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So there's this perfect little South Korean family, right? Mom is a cello instructor at a local school, husband is a successful businessman, and auntie (husband's sister) is about to marry the love of her life, a fiancé away at school in America. There are also two little girls in this happy household, the youngest is as cute as the proverbial bug's ear, and quick as a whip, and the oldest seems to suffer from a moderate case of autism, causing her to be detached and mute.

One day mom gets a gift, a cassette taped recording of a cello duet, and while listening to it in the car begins to have horrible violent visions, trudging up memories of a traumatic event in her past. But mom doesn't want to talk about it, even when strange and supernatural things begin to happen to her family. Could these events be caused by the cello mom recently purchased for her autistic child? Could they be the effects of the song itself? Could the new, mute housekeeper know something, or is there something more sinister behind it all?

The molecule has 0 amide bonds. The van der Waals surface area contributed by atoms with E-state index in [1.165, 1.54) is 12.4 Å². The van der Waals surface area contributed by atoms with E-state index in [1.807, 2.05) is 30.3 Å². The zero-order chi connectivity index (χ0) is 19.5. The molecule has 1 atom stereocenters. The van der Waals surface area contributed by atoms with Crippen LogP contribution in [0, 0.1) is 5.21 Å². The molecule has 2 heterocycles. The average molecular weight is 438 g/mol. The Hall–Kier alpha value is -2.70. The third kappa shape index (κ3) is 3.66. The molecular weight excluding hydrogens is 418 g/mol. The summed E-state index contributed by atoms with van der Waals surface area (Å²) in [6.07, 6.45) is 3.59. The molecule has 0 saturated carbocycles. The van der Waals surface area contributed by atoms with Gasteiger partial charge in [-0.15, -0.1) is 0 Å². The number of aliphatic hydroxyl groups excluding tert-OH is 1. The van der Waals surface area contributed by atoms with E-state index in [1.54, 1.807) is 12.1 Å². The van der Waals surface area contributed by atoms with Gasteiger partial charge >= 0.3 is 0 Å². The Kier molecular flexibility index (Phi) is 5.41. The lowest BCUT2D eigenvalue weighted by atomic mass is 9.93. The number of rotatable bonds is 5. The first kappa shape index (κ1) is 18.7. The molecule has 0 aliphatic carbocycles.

Seriously, enough with the white faced, black haired ghost girls. Enough. I'm done with them. There has to be some other scary image the world's filmmakers can use for ghost stories. If you hadn't guessed it yet, Cello is yet another entry in the genre that if water could fill five Pacific oceans. It looks great, sure—director Lee Woo-chul knows what he's doing—but who cares? Well, I suppose I do, so long as there's a gun to my head.

Seriously, the question isn't ‘Do we really need another Asian ghost story?’ it's ‘What does this one bring to the table?’ This depends on your tolerance for the genre. If you're sick of these films then the only thing I can really say so far as innovation on the part of Cello is that it utilizes some beautiful classical cello pieces. If you've still got some love in your heart for all things black-haired and pale, then Cello will be a pleasant surprise. The plot is different in that it is specific to the lead. She is a player in the game rather than a bystander caught in the middle, as is popular in many post- Ringu scare flicks. The fact that she's trying to avoid these supernatural happenings rather than looking into what may be causing them is a extension of this.